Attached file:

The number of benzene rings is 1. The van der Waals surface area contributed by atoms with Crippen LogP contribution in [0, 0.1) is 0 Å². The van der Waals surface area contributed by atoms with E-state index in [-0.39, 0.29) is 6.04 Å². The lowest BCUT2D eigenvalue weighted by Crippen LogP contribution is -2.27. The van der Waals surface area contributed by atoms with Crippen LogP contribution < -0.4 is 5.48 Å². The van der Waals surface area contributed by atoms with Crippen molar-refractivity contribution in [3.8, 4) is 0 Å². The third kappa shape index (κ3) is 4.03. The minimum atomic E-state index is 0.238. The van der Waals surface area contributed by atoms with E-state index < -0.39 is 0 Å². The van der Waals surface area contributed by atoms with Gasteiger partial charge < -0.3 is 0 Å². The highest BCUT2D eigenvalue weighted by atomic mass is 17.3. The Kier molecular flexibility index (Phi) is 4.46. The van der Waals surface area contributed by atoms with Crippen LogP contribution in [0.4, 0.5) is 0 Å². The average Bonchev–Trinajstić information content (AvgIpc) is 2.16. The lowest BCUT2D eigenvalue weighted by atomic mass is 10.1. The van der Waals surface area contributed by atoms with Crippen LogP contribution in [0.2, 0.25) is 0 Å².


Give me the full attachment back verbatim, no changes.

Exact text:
The number of benzene rings is 1. The van der Waals surface area contributed by atoms with Crippen LogP contribution in [0, 0.1) is 0 Å². The van der Waals surface area contributed by atoms with E-state index in [-0.39, 0.29) is 6.04 Å². The lowest BCUT2D eigenvalue weighted by Crippen LogP contribution is -2.27. The van der Waals surface area contributed by atoms with Crippen LogP contribution < -0.4 is 5.48 Å². The van der Waals surface area contributed by atoms with Crippen molar-refractivity contribution in [3.8, 4) is 0 Å². The third kappa shape index (κ3) is 4.03. The minimum atomic E-state index is 0.238. The van der Waals surface area contributed by atoms with E-state index < -0.39 is 0 Å². The van der Waals surface area contributed by atoms with Gasteiger partial charge < -0.3 is 0 Å². The highest BCUT2D eigenvalue weighted by atomic mass is 17.3. The Kier molecular flexibility index (Phi) is 4.46. The van der Waals surface area contributed by atoms with Crippen LogP contribution in [0.4, 0.5) is 0 Å². The average Bonchev–Trinajstić information content (AvgIpc) is 2.16. The lowest BCUT2D eigenvalue weighted by atomic mass is 10.1. The van der Waals surface area contributed by atoms with Crippen LogP contribution in [0.2, 0.25) is 0 Å².